It’s often said that baseball is a metaphor for life. I’m not sure if this has ever been broken down scientifically. I guess I’ve just always assumed that the base path is supposed to represent life’s journey, with first, second, and third base representing youth, middle age, and retirement, respectively. This would explain why you start at home plate and spend the rest of the game trying to return there; you slide through the dirt because that’s what you do when you die. And who cares if you get dirty, really? In the end, all that matters is whether you do what you set out to do.
That’s one theory, at least.
But then again, when people say baseball’s a metaphor for life, it could also just be that life—like baseball—boils down to staying up late to watch the Yankees drop Game 7 of the American League Championship Series to Satan’s minions (who, in this politically correct era, prefer to be called the Boston Red Sox). That’s a theory I came up with last Wednesday, when I… well, stayed up late to watch the Yankees drop Game 7 of the American League Championship Series to Satan’s minions (I’m sorry, the Boston Red Sox). That’s when I found myself asking the existential questions that’ve plagued mankind for centuries. “Who am I?” “Why am I here?” “What am I doing up after midnight?” “How the hell is this Yankee baseball?”
I’m still not sure which theory to ascribe to. They both make sense.
You know, it’s not an easy time to be a Yankee fan. In fact, I’m not sure it’s ever been harder—not even during the ‘80s when they were New York’s second best team. People are calling their loss in this year’s ALCS the biggest collapse in baseball history. And I suppose they have a point. A few days earlier—on Saturday night—the Yanks took a 3-0 series lead after trouncing the Red Sox, 19 to 8. Things were looking up. No team had ever lost a seven game series after winning the first three. I remember thinking that evening how bittersweet a Yankee sweep would be; to look forward to this series all year, and to have it end so anti-climactically, sort of felt like getting Mr. Potato Head for Christmas, with a lump of coal instead of a potato. But there was only so much sympathy for the devil in my house. The Yankees were going to win. And I was going to enjoy it.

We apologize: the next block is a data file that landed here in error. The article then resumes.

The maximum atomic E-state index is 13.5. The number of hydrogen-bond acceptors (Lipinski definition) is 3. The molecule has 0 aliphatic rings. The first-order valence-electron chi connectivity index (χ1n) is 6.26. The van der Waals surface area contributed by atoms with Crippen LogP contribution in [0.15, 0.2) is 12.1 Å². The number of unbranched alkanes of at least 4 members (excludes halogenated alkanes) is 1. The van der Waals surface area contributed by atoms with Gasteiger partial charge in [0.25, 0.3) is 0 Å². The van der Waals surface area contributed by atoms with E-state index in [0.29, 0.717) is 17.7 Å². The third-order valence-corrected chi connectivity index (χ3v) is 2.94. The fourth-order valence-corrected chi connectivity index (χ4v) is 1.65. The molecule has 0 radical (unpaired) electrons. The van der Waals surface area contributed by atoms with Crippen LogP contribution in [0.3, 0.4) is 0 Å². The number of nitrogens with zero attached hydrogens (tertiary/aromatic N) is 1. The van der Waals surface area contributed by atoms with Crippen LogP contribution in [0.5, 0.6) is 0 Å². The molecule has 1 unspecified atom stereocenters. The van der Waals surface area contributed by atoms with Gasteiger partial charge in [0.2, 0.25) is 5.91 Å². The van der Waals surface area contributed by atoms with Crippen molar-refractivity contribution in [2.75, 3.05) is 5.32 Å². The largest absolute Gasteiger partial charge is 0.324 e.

Then something happened.
Three outs from extinction the following evening, the Red Sox turned everything upside down in Game 4. They beat the Yanks, broke their spirit, and never looked back at the mess they’d left behind.
Then they won Game 5.
And then they won Game 6.
The next thing you knew, the series was tied 3-3. And it ended anti-climactically, all right, just not in the way I’d expected: Boston took the field unopposed last Wednesday evening, easily winning Game 7 by a score of 10 to 3. The Yankees’ uniforms were empty. Their souls had gone home for the winter.
And another year had gone down the drain.